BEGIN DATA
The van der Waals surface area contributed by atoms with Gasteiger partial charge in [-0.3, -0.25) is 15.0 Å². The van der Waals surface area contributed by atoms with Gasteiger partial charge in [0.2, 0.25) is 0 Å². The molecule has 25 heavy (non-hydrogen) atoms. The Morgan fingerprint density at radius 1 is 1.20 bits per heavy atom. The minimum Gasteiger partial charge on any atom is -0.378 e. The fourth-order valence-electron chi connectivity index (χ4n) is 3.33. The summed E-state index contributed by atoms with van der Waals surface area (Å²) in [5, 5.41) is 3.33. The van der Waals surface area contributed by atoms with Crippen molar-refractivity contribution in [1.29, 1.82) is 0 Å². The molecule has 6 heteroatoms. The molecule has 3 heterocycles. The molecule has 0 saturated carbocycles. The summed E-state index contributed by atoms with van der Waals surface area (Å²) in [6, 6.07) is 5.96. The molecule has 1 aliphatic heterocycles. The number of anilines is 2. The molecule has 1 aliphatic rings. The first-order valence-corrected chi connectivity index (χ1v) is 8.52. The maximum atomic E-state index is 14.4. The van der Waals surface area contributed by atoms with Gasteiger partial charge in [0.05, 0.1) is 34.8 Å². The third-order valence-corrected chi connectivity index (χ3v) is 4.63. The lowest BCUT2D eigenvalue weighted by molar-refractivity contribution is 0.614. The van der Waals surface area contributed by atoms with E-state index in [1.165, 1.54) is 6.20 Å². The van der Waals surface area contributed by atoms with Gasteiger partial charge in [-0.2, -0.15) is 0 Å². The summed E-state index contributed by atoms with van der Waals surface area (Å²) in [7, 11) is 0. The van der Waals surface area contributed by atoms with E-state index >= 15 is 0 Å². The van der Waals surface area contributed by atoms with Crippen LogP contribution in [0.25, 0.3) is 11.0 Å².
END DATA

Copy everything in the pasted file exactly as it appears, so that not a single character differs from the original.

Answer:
The van der Waals surface area contributed by atoms with Gasteiger partial charge in [-0.3, -0.25) is 15.0 Å². The van der Waals surface area contributed by atoms with Gasteiger partial charge in [0.2, 0.25) is 0 Å². The molecule has 25 heavy (non-hydrogen) atoms. The Morgan fingerprint density at radius 1 is 1.20 bits per heavy atom. The minimum Gasteiger partial charge on any atom is -0.378 e. The fourth-order valence-electron chi connectivity index (χ4n) is 3.33. The summed E-state index contributed by atoms with van der Waals surface area (Å²) in [5, 5.41) is 3.33. The van der Waals surface area contributed by atoms with Crippen molar-refractivity contribution in [1.29, 1.82) is 0 Å². The molecule has 6 heteroatoms. The molecule has 3 heterocycles. The molecule has 0 saturated carbocycles. The summed E-state index contributed by atoms with van der Waals surface area (Å²) in [6, 6.07) is 5.96. The molecule has 1 aliphatic heterocycles. The number of anilines is 2. The molecule has 1 aliphatic rings. The first-order valence-corrected chi connectivity index (χ1v) is 8.52. The maximum atomic E-state index is 14.4. The van der Waals surface area contributed by atoms with Gasteiger partial charge in [0.05, 0.1) is 34.8 Å². The third-order valence-corrected chi connectivity index (χ3v) is 4.63. The lowest BCUT2D eigenvalue weighted by molar-refractivity contribution is 0.614. The van der Waals surface area contributed by atoms with E-state index in [1.165, 1.54) is 6.20 Å². The van der Waals surface area contributed by atoms with Gasteiger partial charge in [-0.2, -0.15) is 0 Å². The summed E-state index contributed by atoms with van der Waals surface area (Å²) in [7, 11) is 0. The van der Waals surface area contributed by atoms with E-state index >= 15 is 0 Å². The van der Waals surface area contributed by atoms with Crippen LogP contribution in [0.25, 0.3) is 11.0 Å².